One of the best pieces of advice I got when I was coming up, was from an ol’ school Broadway Producer after I asked for his advice on how to have a successful career in this . . . ahem . . . “unique” industry.
“Ken, life is an open book test.”
What he meant by that was to look around . . . and learn from those people and companies that have had the success you’re strivin’ for and learn from what they’ve done to get where they are today.
One of the companies that I watch pretty closely is The Mouse House, more affectionately known as Disney. Here’s a company that has birthed seven Broadway productions (with an 8th, Aladdin, on its way to the delivery room), and five of them have not only recouped but recouped and then some.
Sure, sure, recoupment is a crap-ton easier when you’ve got brands the size of theirs, and movies to go along with them, as I talked about in my blog about why Lion King grossed a billion bucks. And there’s no takeaway to learn from that except, “Go forth and make cartoons and then theme parks and movies and then fifty years later, conquer Broadway!”
But there is still a double crap-ton to learn from their smaller strategy decisions, like customer service (as I wrote about here detailing their new game-changing exchange policy).
And today, I turn to how they develop new Broadway musicals, and more specifically where their path to Broadway begins.
I’ve got some musicals that are just seeds of an idea right now, that will soon be sitting on a page, and soon after will need to stand up on a stage.
Because musicals are so dang difficult to put together in all aspects, artistically, technically and economically, most shows have tryout productions prior to their Broadway run.
In fact, 85.35% of all new musicals to open on Broadway in the last 20 years had out-of-town tryouts.
So I started thinking about where to put them. And of course, the wonderful “usual suspects” of regional theaters come to mind. But then I decided to open up the open book of life and see what Disney does.
Take a look at this list of all their Broadway shows (past, current and future) and where they started:
- Beauty and the Beast – The Music Hall, Houston, TX
- The Lion King - Orpheum Theatre, Minneapolis, MN
- Aida – Alliance Theatre, Atlanta, GA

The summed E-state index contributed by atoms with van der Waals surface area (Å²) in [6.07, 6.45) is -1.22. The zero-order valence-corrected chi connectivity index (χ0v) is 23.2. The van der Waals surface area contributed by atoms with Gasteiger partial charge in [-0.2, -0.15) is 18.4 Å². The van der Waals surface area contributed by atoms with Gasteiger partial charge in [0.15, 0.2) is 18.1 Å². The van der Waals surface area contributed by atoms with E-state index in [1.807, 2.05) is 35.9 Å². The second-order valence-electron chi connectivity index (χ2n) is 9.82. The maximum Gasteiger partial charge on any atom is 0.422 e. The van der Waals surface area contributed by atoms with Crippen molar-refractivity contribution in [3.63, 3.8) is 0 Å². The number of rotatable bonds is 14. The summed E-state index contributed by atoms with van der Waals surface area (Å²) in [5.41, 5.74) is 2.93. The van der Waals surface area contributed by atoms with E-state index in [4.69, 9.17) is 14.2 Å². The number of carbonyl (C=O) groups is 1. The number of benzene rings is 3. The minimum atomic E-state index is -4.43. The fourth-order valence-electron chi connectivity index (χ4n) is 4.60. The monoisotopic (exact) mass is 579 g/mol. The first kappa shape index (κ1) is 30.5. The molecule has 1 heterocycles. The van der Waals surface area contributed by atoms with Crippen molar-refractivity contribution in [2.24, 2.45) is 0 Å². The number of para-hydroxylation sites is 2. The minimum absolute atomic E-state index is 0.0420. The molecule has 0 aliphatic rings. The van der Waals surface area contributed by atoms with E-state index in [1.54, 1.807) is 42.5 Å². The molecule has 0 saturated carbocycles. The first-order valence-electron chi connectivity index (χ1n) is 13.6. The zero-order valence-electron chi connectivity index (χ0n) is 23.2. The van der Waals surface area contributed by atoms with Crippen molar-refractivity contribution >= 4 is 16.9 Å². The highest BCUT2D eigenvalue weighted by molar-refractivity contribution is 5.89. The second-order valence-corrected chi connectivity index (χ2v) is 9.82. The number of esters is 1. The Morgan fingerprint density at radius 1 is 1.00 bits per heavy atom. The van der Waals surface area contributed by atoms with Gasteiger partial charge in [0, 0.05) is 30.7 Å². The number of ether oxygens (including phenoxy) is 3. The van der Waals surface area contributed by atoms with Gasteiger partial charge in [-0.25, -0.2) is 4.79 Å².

- The Hunchback of Notre Dame – Berlin, Germany
- Tarzan - No Tryout
- Mary Poppins - Bristol Hippodrome, Bristol, England
- The Little Mermaid - Denver Center for the Performing Arts, Denver, CO
- Newsies – Papermill Playhouse, Millburn, NJ
- Aladdin - 5th Avenue Theatre, Seattle, WA
- The Jungle Book – The Goodman Theatre, Chicago, IL, and The Huntington Theatre, Boston, MA
Do you see what I see?
When Disney has a new property, they tend to go somewhere a little less obvious, just slightly around the bend, that most likely isn’t known for being a Broadway launching pad (The Alliance has lit the fuse for a lot of Broadway shows, but they were all after Aida). Why?
- You’re out of the spotlight, and for a company like Disney, with brands the size of small European nations, that’s important.
- There’s more of a supportive excitement from the audience and the community.
- Things tend to be a little cheaper.
- There’s less expectation.
I know all of these reasons and then some were why I went to Chris Coleman’s Portland Center Stage for Somewhere in Time.
But now that I’ve peeked into the mind of the mouse, just by watching how it has moved, I’m going to be looking into doing it a bit more often.
Because observing the success of others is a fantastic way to guarantee your own.
TRIVIA QUESTION: Besides Tarzan, what are the other 22 new musicals that didn’t have Broadway tryouts in the last 20 years? Answer Monday!
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